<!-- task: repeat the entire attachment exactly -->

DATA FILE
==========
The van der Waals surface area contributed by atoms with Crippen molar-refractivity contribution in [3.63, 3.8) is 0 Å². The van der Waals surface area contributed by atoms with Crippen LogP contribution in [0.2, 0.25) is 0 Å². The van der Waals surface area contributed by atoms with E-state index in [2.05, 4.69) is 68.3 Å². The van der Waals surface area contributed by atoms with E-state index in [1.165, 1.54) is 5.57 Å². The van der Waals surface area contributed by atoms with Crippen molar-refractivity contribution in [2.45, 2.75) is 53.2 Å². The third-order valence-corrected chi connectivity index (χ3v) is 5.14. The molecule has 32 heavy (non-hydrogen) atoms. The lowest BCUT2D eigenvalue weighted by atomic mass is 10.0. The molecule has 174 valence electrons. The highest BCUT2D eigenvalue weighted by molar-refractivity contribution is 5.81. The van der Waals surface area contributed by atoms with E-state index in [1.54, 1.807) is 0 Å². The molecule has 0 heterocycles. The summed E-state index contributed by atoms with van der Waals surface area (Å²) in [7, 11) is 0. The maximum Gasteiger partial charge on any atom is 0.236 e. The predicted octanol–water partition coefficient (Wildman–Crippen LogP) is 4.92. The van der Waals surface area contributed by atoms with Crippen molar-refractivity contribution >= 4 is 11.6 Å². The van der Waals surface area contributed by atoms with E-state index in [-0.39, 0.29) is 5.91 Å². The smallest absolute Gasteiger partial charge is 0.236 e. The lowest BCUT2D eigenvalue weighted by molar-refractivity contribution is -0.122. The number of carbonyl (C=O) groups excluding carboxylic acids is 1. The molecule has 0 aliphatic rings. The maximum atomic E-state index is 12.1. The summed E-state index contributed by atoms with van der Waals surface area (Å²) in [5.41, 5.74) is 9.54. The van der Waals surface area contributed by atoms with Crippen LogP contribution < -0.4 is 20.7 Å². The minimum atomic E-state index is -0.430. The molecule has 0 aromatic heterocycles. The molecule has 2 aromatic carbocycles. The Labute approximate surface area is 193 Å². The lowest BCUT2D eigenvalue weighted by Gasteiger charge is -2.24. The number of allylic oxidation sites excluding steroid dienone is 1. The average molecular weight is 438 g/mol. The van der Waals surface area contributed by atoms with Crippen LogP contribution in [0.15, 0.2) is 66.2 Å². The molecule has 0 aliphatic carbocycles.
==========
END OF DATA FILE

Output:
The van der Waals surface area contributed by atoms with Crippen molar-refractivity contribution in [3.63, 3.8) is 0 Å². The van der Waals surface area contributed by atoms with Crippen LogP contribution in [0.2, 0.25) is 0 Å². The van der Waals surface area contributed by atoms with E-state index in [2.05, 4.69) is 68.3 Å². The van der Waals surface area contributed by atoms with E-state index in [1.165, 1.54) is 5.57 Å². The van der Waals surface area contributed by atoms with Crippen molar-refractivity contribution in [2.45, 2.75) is 53.2 Å². The third-order valence-corrected chi connectivity index (χ3v) is 5.14. The molecule has 32 heavy (non-hydrogen) atoms. The lowest BCUT2D eigenvalue weighted by atomic mass is 10.0. The molecule has 174 valence electrons. The highest BCUT2D eigenvalue weighted by molar-refractivity contribution is 5.81. The van der Waals surface area contributed by atoms with E-state index in [1.54, 1.807) is 0 Å². The molecule has 0 heterocycles. The summed E-state index contributed by atoms with van der Waals surface area (Å²) in [7, 11) is 0. The maximum Gasteiger partial charge on any atom is 0.236 e. The predicted octanol–water partition coefficient (Wildman–Crippen LogP) is 4.92. The van der Waals surface area contributed by atoms with Crippen molar-refractivity contribution >= 4 is 11.6 Å². The van der Waals surface area contributed by atoms with E-state index in [-0.39, 0.29) is 5.91 Å². The smallest absolute Gasteiger partial charge is 0.236 e. The lowest BCUT2D eigenvalue weighted by molar-refractivity contribution is -0.122. The number of carbonyl (C=O) groups excluding carboxylic acids is 1. The molecule has 0 aliphatic rings. The maximum atomic E-state index is 12.1. The summed E-state index contributed by atoms with van der Waals surface area (Å²) in [5.41, 5.74) is 9.54. The van der Waals surface area contributed by atoms with Crippen LogP contribution < -0.4 is 20.7 Å². The minimum atomic E-state index is -0.430. The molecule has 0 aromatic heterocycles. The molecule has 2 aromatic carbocycles. The Labute approximate surface area is 193 Å². The lowest BCUT2D eigenvalue weighted by Gasteiger charge is -2.24. The number of allylic oxidation sites excluding steroid dienone is 1. The average molecular weight is 438 g/mol. The van der Waals surface area contributed by atoms with Crippen LogP contribution in [0.15, 0.2) is 66.2 Å². The molecule has 0 aliphatic carbocycles.